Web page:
I understand the question and why it’s asked, but from an instructional perspective it’s one of the most frustrating questions to answer because locking navigation may inhibit learning and it’s a miserable experience for the person stuck in a boring course irrelevant to their needs.

Why Are We Asked to Lock Navigation?

There are a number of reasons why courses are locked. Most of the time the customer wants some assurance that the course taker isn’t just clicking the next button and skipping important information. Locking the navigation and forcing people to go through the course slide by slide is one way to guarantee that they’ve seen the slide.

But does being exposed to the content meet any real objectives? Doesn’t the content exist to promote some sort of decision-making or performance?

How to Move Past Locked Navigation

There are a number of ways to move past locking your course navigation. Here are a few ideas:

  • See the course in two parts. Part one = information required to make decisions. Part two = the types of decisions they need to make to show they know the information. Focus on how the course takers can demonstrate their understanding.
  • Step away from the solution. The elearning course is a solution to meet specific objectives. My guess is that the business objective isn’t to look at screens of information. Why does the course exist? Build it to meet those objectives and rest assured that locked navigation doesn’t meet them. Activities where they practice and demonstrate understanding is a better way to meet objectives.
  • Avoid linear courses. Most courses are linear, “A to Z” courses. They beg to be locked. If you open them up and make them more exploratory, this makes locking them less critical.
  • Create relevant content & context. People don’t normally make a habit of reading policies at work. But they routinely make decisions that hopefully align with the policies. Convert your content into real world activities where they use the information to make decisions. This requires them to know the information and prove it.
  • Lock the course at decision points. You probably can’t get past some form of locking. In that case, create decision points where the course taker demonstrates understanding of the content to move on. This allows you to give them freedom to explore content between the decision points.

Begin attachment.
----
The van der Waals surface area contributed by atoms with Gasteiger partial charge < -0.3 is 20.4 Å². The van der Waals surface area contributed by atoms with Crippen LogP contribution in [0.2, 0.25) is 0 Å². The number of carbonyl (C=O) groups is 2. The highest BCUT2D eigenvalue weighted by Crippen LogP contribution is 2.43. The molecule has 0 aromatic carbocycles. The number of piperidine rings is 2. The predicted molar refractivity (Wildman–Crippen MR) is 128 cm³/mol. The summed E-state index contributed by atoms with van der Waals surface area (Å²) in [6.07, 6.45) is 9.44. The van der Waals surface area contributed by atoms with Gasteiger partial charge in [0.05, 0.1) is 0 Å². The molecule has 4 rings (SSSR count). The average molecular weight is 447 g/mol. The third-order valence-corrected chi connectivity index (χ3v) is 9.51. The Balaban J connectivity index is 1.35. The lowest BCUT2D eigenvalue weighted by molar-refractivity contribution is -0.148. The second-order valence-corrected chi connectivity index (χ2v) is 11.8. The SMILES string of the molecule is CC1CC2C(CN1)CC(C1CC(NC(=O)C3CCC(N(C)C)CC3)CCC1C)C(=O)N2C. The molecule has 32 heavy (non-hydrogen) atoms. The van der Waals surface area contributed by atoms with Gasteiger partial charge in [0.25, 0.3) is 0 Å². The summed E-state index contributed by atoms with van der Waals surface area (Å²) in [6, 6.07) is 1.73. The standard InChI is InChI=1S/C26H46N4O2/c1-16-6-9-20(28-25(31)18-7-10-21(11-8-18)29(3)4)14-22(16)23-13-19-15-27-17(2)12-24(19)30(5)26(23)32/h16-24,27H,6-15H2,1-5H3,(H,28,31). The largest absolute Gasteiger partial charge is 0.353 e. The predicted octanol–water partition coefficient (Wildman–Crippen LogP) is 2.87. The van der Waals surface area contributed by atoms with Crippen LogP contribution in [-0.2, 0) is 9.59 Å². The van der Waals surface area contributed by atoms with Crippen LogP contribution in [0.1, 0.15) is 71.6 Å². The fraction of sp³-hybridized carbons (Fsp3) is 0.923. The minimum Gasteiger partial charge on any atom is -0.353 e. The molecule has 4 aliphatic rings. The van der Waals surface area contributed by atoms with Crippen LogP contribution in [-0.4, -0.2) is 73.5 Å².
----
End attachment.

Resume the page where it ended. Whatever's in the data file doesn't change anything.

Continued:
• Replace locking with rewards. Instead of forcing them through content, provide an incentive to collect information (or make good decisions with the information). This can be in the form of a dashboard where they collect badges to reward completion.
  • Chunk the course into smaller segments. Even with all of these tips, there’s a good chance you still have to create locked navigation. In those cases, chunk the course content into smaller segments. I like to call them coursels (course morsels). No one likes locked navigation, but it’s definitely a lot less frustrating when it’s a quicker experience.

What tips do you have for those who are stuck in the world of locked navigation?

Upcoming E-Learning Events

  • October 6: Amsterdam. 10 Production Tips from the E-Learning Challenges by David Anderson. Register here.
  • October 21: Sydney. 3-Hour Articulate Virtual Event: 10 Production Tips from the E-Learning Challenges, Creating Engaging Software Training in Rise 360, and more. Register here.
  • October 29: ATD Nashville. Here's Why You Need an E-Learning Portfolio.

Free E-Learning Resources

Want to learn more? Check out these articles and free resources in the community.

Here’s a great job board for e-learning, instructional design, and training jobs

Participate in the weekly e-learning challenges to sharpen your skills

Get your free PowerPoint templates and free graphics & stock images.

Lots of cool e-learning examples to check out and find inspiration.

Getting Started? This e-learning 101 series and the free e-books will help.